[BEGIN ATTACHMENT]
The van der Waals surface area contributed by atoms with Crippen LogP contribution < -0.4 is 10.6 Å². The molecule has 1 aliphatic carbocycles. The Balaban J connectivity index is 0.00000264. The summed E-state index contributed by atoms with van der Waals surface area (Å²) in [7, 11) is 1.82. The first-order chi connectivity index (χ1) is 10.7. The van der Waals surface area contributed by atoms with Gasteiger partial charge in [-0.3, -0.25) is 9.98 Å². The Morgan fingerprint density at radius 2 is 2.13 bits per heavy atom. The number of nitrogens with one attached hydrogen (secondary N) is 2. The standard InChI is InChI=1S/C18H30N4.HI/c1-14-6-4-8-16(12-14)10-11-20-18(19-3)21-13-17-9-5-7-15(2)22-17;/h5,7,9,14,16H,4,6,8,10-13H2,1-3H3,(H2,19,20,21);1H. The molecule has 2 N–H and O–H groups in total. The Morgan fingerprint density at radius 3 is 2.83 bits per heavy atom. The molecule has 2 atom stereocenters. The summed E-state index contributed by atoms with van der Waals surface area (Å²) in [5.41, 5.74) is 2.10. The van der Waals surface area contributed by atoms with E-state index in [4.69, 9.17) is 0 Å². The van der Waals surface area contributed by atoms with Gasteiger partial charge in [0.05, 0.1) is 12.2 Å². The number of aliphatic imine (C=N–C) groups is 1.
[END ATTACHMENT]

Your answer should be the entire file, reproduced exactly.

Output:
The van der Waals surface area contributed by atoms with Crippen LogP contribution < -0.4 is 10.6 Å². The molecule has 1 aliphatic carbocycles. The Balaban J connectivity index is 0.00000264. The summed E-state index contributed by atoms with van der Waals surface area (Å²) in [7, 11) is 1.82. The first-order chi connectivity index (χ1) is 10.7. The van der Waals surface area contributed by atoms with Gasteiger partial charge in [-0.3, -0.25) is 9.98 Å². The Morgan fingerprint density at radius 2 is 2.13 bits per heavy atom. The number of nitrogens with one attached hydrogen (secondary N) is 2. The standard InChI is InChI=1S/C18H30N4.HI/c1-14-6-4-8-16(12-14)10-11-20-18(19-3)21-13-17-9-5-7-15(2)22-17;/h5,7,9,14,16H,4,6,8,10-13H2,1-3H3,(H2,19,20,21);1H. The molecule has 2 N–H and O–H groups in total. The Morgan fingerprint density at radius 3 is 2.83 bits per heavy atom. The molecule has 2 atom stereocenters. The summed E-state index contributed by atoms with van der Waals surface area (Å²) in [5.41, 5.74) is 2.10. The van der Waals surface area contributed by atoms with E-state index in [4.69, 9.17) is 0 Å². The van der Waals surface area contributed by atoms with Gasteiger partial charge in [0.05, 0.1) is 12.2 Å². The number of aliphatic imine (C=N–C) groups is 1.